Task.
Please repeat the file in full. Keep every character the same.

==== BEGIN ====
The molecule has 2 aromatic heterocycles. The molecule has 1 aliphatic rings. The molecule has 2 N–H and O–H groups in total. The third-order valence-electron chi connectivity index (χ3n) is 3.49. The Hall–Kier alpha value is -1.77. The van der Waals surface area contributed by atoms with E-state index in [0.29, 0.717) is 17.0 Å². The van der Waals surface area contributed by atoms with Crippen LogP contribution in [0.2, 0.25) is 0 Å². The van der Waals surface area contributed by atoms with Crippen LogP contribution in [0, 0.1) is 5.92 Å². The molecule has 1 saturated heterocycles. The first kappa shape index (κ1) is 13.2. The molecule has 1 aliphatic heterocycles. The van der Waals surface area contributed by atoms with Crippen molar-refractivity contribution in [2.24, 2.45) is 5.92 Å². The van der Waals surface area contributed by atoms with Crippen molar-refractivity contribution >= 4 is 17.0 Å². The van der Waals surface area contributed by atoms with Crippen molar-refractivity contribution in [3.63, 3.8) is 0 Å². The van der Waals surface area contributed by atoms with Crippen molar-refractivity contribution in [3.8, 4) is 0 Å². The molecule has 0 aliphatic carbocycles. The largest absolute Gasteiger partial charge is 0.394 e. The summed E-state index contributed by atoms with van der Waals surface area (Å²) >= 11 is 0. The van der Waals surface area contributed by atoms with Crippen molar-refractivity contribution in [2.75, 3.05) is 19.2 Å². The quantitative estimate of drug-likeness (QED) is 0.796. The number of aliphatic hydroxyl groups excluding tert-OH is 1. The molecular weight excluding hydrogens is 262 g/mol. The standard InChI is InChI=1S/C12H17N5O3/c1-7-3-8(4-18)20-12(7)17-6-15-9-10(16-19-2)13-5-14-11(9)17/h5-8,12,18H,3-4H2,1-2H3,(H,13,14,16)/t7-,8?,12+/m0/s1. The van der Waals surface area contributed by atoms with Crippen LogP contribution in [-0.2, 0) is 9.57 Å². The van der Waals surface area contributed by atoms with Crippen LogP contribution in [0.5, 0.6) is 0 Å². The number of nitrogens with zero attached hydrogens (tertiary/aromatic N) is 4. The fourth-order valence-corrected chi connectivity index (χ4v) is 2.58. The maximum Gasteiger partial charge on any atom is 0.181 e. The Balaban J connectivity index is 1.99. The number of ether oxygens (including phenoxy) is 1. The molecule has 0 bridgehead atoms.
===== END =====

The molecule has 2 aromatic heterocycles. The molecule has 1 aliphatic rings. The molecule has 2 N–H and O–H groups in total. The third-order valence-electron chi connectivity index (χ3n) is 3.49. The Hall–Kier alpha value is -1.77. The van der Waals surface area contributed by atoms with E-state index in [0.29, 0.717) is 17.0 Å². The van der Waals surface area contributed by atoms with Crippen LogP contribution in [0.2, 0.25) is 0 Å². The van der Waals surface area contributed by atoms with Crippen LogP contribution in [0, 0.1) is 5.92 Å². The molecule has 1 saturated heterocycles. The first kappa shape index (κ1) is 13.2. The molecule has 1 aliphatic heterocycles. The van der Waals surface area contributed by atoms with Crippen molar-refractivity contribution in [2.24, 2.45) is 5.92 Å². The van der Waals surface area contributed by atoms with Crippen molar-refractivity contribution >= 4 is 17.0 Å². The van der Waals surface area contributed by atoms with Crippen molar-refractivity contribution in [3.63, 3.8) is 0 Å². The van der Waals surface area contributed by atoms with Crippen molar-refractivity contribution in [3.8, 4) is 0 Å². The molecule has 0 aliphatic carbocycles. The largest absolute Gasteiger partial charge is 0.394 e. The summed E-state index contributed by atoms with van der Waals surface area (Å²) >= 11 is 0. The van der Waals surface area contributed by atoms with Crippen molar-refractivity contribution in [2.75, 3.05) is 19.2 Å². The quantitative estimate of drug-likeness (QED) is 0.796. The number of aliphatic hydroxyl groups excluding tert-OH is 1. The molecular weight excluding hydrogens is 262 g/mol. The standard InChI is InChI=1S/C12H17N5O3/c1-7-3-8(4-18)20-12(7)17-6-15-9-10(16-19-2)13-5-14-11(9)17/h5-8,12,18H,3-4H2,1-2H3,(H,13,14,16)/t7-,8?,12+/m0/s1. The van der Waals surface area contributed by atoms with Crippen LogP contribution in [-0.2, 0) is 9.57 Å². The van der Waals surface area contributed by atoms with Crippen LogP contribution in [0.5, 0.6) is 0 Å². The number of nitrogens with zero attached hydrogens (tertiary/aromatic N) is 4. The fourth-order valence-corrected chi connectivity index (χ4v) is 2.58. The maximum Gasteiger partial charge on any atom is 0.181 e. The Balaban J connectivity index is 1.99. The number of ether oxygens (including phenoxy) is 1. The molecule has 0 bridgehead atoms.